An incompletely regenerated cation resin, when used in combination with a hydroxide form strong base anion exchange resin in a mixed bed unit is capable of producing a low pH sol, e.g., pH 3 which upon storage will increase in pH.
When a hydrogen form strong acid cation exchange resin is used in combination with a free base form weak base anion exchange resin, the finished sol treated with this system will have a pH ranging between 3 and 4. The use of the weak base resin represent-s the least preferred ion exchange resin system, inasmuch as it does not remove acids completely.
When using both strong acid cation and strong base anion exchange resins, care should be taken to have sufiicient regeneration of the cation exchanger in order to prevent too high a pH occurring in the final effluent. At pH values above 6, and especially above 7, the viscosity increase which develops in the strong base resin column will necessitate the use of high pumping pressures.
Of the three ion exchange resin systems discussed above, a hydrogen form strong acid cation exchange resin in combination with a hydroxide form strong base anion exchange resin .is most desirable. This combination systern is beneficial in removing weakly acidic materials such as carbonic and silicic acids, thereby adding to the stability and purity of the finished product.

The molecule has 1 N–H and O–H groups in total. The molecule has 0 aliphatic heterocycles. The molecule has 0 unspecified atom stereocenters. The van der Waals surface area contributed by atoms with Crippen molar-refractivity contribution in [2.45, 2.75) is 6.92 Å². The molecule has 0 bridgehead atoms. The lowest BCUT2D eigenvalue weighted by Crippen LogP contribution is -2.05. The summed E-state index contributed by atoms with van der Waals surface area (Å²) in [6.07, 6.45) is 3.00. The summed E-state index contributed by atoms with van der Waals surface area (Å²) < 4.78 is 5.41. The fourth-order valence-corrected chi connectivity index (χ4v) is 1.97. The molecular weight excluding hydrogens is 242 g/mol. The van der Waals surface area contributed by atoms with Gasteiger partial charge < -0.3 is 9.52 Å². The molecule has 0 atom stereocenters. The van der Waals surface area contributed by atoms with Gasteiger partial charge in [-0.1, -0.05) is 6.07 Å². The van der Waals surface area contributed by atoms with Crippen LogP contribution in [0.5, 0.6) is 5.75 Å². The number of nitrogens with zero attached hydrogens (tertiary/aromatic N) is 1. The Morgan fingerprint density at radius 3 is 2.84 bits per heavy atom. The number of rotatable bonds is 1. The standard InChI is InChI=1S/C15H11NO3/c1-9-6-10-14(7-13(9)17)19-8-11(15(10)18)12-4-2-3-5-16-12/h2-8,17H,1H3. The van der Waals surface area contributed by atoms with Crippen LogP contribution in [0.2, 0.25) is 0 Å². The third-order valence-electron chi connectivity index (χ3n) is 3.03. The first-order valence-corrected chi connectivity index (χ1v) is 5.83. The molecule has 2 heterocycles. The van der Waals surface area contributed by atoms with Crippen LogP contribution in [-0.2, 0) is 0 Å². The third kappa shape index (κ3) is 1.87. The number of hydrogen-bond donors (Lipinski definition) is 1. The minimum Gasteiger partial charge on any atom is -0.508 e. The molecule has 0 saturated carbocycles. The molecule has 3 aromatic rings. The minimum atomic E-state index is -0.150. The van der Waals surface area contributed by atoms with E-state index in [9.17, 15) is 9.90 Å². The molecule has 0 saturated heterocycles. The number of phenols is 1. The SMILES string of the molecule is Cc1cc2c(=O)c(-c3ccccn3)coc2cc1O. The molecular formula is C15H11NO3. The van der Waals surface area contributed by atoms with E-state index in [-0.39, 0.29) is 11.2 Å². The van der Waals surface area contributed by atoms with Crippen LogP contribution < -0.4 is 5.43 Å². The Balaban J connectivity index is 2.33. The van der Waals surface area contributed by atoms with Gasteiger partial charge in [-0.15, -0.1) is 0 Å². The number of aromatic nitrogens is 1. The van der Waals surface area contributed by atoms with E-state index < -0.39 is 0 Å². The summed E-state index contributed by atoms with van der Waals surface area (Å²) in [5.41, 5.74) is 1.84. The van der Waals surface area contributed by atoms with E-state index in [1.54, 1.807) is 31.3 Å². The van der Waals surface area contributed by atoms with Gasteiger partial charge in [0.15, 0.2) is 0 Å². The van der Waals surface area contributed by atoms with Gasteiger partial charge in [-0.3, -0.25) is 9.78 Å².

Regardless of the starting ion exchange resin system used, the pH of the treated sols tends to increase. This increase in pH may be hypothesized as resulting from alkali metal ions which were initially occluded within the silica particles. Under acid conditions these alkali metal ions are removed from their associated state with the silica particles, and translocate into the aqueous phase of the sols. This migration of the alkali metal into the aqueous phase of the sol occurs during the aging step. The translocation of the alkali metal into the aqueous phase of the sols is further promoted by maintaining the sols under buifered acidic pH conditions. For this reason the pH of the sols during the aging process are 7 desirably maintained at a pH between 1.5 and 3.5, and preferably between 2.5 and 3 by adding to the sols after treatment with the starting ion exchange resin system a water soluble low molecular weight acidic material, such as hydrochloric acid, acetic acid, sulfuric acid, phosphoric acid, and the like.